Machine learning is the science and art of extracting useful information from large and complex datasets. It draws from powerful tools in Statistical Inference, Function Approximation, Dynamical Systems and Parallel and Distributed Computing. It also attracts significant interest from information processing in the biological brain and perceptual systems.

We are committed to developing the next generation of researchers by creating a community of PhD students and postdocs unafraid of tackling difficult research problems. We recognise that academia and particular machine learning can often be highly competitive with successes sometimes being rare and short lived. We counter this by celebrating all those brave enough to tackle original and important problems and we focus on collaboration rather than competition. We foster cooperation between students and encourage exchange of knowledge and ideas through joint research, reading groups, coffee mornings and frequent informal gatherings.

We have a huge range of diverse compute resources for machine learning research, including a vast array of GPU compute resources. Last year the School invested in further increasing our high-memory GPU compute with the addition of the six-server Alpha cluster with a total of 24 48GB GPUs and terabytes of local storage.

Case Study - Katayoun Farrahi

My research aims to understand how machine learning can drive sensor technology to build the next generation of ubiquitous monitoring systems for healthcare. Together with my research team, we are looking at a few projects related to digital epidemics. The first is related to digital contact tracing via Bluetooth technology. We also have a large Covid-19 dataset of chest x-rays and are evaluating a cascaded transfer learning approach which has already demonstrated to be state-of-the-art on human activity recognition from sensor data. We are constantly exploring new collaboration directions, including projects related to x-ray computed tomography, post-operative recovery of cancer patients, and novel approaches to sense biosignals.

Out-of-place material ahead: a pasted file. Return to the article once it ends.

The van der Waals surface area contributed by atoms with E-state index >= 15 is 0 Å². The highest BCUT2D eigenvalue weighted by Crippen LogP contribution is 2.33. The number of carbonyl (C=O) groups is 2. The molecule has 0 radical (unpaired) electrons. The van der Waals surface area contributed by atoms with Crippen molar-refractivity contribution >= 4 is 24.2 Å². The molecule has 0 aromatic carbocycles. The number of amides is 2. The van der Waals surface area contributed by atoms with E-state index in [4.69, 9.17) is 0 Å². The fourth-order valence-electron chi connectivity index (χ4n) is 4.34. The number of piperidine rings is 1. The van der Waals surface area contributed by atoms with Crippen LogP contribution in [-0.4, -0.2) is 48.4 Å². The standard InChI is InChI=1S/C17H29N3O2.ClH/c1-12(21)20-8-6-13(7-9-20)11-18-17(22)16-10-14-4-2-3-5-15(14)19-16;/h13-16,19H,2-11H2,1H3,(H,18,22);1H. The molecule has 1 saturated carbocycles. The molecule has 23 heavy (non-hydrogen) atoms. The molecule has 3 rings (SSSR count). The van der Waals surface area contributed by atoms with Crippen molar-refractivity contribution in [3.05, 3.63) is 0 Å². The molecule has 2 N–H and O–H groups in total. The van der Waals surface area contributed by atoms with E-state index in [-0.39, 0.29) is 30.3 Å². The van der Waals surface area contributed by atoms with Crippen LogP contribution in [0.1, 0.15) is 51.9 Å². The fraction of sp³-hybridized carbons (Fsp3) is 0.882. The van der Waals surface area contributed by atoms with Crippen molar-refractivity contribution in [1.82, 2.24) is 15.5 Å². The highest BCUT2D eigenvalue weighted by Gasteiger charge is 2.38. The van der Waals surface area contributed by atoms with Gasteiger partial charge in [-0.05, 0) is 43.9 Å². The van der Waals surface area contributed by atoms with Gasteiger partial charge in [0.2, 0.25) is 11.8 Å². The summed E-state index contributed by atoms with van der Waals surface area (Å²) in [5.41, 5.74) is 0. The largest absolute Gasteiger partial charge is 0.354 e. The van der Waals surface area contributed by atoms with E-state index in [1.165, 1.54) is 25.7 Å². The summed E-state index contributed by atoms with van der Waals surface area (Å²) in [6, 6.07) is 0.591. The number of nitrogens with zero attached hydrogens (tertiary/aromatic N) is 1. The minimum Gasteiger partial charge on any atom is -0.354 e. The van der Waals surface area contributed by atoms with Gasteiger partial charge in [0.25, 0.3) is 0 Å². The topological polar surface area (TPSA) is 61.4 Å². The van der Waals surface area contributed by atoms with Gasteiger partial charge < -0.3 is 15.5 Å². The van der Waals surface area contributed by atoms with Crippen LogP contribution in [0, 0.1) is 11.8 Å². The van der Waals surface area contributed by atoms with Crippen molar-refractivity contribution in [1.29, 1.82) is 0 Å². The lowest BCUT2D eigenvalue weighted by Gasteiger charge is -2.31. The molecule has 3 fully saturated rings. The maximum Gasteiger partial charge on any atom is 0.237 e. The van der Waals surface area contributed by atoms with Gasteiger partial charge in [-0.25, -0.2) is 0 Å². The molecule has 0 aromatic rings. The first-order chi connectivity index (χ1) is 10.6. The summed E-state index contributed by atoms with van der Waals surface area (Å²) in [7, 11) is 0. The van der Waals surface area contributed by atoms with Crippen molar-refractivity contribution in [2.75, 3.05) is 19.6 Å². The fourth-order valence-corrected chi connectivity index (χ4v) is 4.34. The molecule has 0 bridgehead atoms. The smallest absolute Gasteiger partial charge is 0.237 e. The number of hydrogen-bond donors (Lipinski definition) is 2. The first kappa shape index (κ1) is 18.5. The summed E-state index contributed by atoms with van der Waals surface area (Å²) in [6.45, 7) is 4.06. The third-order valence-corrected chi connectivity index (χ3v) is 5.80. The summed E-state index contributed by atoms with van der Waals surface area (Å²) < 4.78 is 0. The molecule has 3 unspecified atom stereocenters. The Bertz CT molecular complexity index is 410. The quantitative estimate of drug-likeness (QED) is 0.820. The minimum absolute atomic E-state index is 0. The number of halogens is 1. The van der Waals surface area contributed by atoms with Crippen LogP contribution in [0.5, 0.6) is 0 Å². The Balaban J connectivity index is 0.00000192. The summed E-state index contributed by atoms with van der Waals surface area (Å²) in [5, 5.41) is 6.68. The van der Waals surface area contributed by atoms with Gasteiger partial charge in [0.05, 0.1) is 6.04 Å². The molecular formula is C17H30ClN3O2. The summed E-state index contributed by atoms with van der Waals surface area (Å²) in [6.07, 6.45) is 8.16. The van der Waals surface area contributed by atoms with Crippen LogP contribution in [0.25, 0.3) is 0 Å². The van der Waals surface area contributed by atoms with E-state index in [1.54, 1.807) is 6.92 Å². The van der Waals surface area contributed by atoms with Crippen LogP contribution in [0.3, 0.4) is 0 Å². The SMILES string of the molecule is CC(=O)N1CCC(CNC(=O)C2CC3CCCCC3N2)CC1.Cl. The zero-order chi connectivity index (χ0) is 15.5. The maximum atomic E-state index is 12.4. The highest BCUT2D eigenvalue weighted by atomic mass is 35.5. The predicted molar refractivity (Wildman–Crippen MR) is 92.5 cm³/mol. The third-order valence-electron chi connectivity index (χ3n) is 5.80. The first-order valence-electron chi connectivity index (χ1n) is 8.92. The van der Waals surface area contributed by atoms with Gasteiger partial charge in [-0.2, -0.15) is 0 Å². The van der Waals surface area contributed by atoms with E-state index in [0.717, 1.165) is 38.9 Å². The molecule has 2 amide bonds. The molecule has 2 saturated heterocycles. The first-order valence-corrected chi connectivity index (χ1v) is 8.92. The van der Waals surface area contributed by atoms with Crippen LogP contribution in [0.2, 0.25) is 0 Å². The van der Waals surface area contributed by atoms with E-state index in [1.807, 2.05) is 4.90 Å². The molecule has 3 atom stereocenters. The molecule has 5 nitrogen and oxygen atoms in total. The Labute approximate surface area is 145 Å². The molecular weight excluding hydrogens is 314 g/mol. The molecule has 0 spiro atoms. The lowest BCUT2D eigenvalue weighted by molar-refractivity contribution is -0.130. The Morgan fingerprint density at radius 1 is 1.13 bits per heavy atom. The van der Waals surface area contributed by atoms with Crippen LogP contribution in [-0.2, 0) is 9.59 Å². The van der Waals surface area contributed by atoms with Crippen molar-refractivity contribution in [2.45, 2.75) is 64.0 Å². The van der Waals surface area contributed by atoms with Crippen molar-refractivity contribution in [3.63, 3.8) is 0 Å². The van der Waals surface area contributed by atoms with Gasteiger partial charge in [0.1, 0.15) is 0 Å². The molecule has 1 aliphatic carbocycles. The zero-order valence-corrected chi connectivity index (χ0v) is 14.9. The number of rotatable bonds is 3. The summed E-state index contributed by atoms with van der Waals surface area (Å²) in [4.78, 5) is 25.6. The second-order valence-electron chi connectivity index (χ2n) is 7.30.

Case Study - Dr Jonathon Hare

I’m fascinated by representation. Learned representations of data, and intrinsic representations within models, are central to modern machine learning. We can build differentiable learning machines, but what do they learn? How robust are they? What architectural choices, constraints, inductive biases, and biases in the data, influence the representations a machine learns? How do we understand or interpret these representations? Do certain biases lead to representations that correlate with features observed in biological brains, or with psychophysical notions of perception? Together with my team, my research looks at these questions from a myriad of directions; we’re developing underlying mathematical theories, as well as performing large scale empirical studies looking at everything from categorising behaviour of individual neurons within a machine, through to the analysis of emergent communication between multiple machines.